The Commercial Vehicle Safety Alliance last week warned Congress that funding commercial motor vehicle safety programs at lower-than-current levels would weaken state enforcement efforts, and that large truck-related injuries and deaths could tick upward.
“We are finally heading in the right direction with a downward trend in heavy truck fatalities,” says Capt. Steve Dowling, CVSA president. “With the economy picking up and highway traffic increasing, I don’t believe we could continue that trend if the Motor Carrier Safety Assistance Program and state safety grant funds are cut.” Dowling was speaking before the Subcommittee on Highways and Transit during a two-day hearing on the reauthorization of the nation’s surface transportation programs.
CVSA urged Congress to continue to focus funds on enhancing the MCSAP, as there is FMCSA data indicating that roadside inspections and traffic enforcement have a clear and substantial safety benefit, and are providing a tremendous return on the investment of tax dollars. “Through targeted investments, we can improve upon our successes and provide the necessary tools for enhancing enforcement’s ability to remove the unsafe operators from the road,” said Dowling. “We recommend making the safety grant programs more flexible and streamlining the administrative and delivery processes to reflect the reality of today.”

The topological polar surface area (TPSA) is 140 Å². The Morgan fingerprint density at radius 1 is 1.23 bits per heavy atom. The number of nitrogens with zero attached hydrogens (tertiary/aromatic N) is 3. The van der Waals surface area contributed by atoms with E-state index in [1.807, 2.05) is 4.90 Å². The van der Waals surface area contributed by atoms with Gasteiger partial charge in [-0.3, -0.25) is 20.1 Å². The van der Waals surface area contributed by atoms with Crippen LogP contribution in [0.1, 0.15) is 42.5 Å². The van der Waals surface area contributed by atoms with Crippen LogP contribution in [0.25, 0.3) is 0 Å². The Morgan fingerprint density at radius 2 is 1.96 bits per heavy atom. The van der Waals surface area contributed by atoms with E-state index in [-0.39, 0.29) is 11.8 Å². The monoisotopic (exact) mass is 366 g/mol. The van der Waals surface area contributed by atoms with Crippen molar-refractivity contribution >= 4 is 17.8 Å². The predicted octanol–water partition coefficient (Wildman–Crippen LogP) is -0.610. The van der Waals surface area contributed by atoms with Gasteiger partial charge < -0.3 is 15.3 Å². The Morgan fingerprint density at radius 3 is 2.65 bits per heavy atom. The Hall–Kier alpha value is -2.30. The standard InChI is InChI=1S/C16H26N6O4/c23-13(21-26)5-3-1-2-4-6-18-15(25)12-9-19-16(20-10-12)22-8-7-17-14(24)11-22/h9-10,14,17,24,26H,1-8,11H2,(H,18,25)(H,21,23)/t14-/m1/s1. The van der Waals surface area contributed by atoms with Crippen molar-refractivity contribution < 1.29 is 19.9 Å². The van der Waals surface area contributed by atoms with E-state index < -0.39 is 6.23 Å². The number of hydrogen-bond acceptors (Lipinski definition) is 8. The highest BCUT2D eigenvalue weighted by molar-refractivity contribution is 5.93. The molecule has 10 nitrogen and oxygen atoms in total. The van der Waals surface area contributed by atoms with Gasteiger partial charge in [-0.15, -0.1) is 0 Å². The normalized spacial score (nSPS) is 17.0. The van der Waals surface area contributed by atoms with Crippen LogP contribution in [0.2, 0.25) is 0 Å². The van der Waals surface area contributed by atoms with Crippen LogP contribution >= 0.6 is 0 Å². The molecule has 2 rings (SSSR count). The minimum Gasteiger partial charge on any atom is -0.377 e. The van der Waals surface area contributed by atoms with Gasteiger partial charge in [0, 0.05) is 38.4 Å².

Dowling outlined a number of areas to enhance motor carrier safety and recommendations for streamlining and providing a focus to programs, including flexibility and streamlining of motor carrier safety grant programs, maintenance of effort, bus safety, carrier exemptions from motor carrier safety regulations, truck size and weight, motor carrier safety technologies and carrier registration, credentialing and data integrity. According to CVSA, about 75 percent of all large truck fatalities are multivehicle crashes between cars and large trucks, and flexibility in the use of funds is critical to effectively targeting the problems.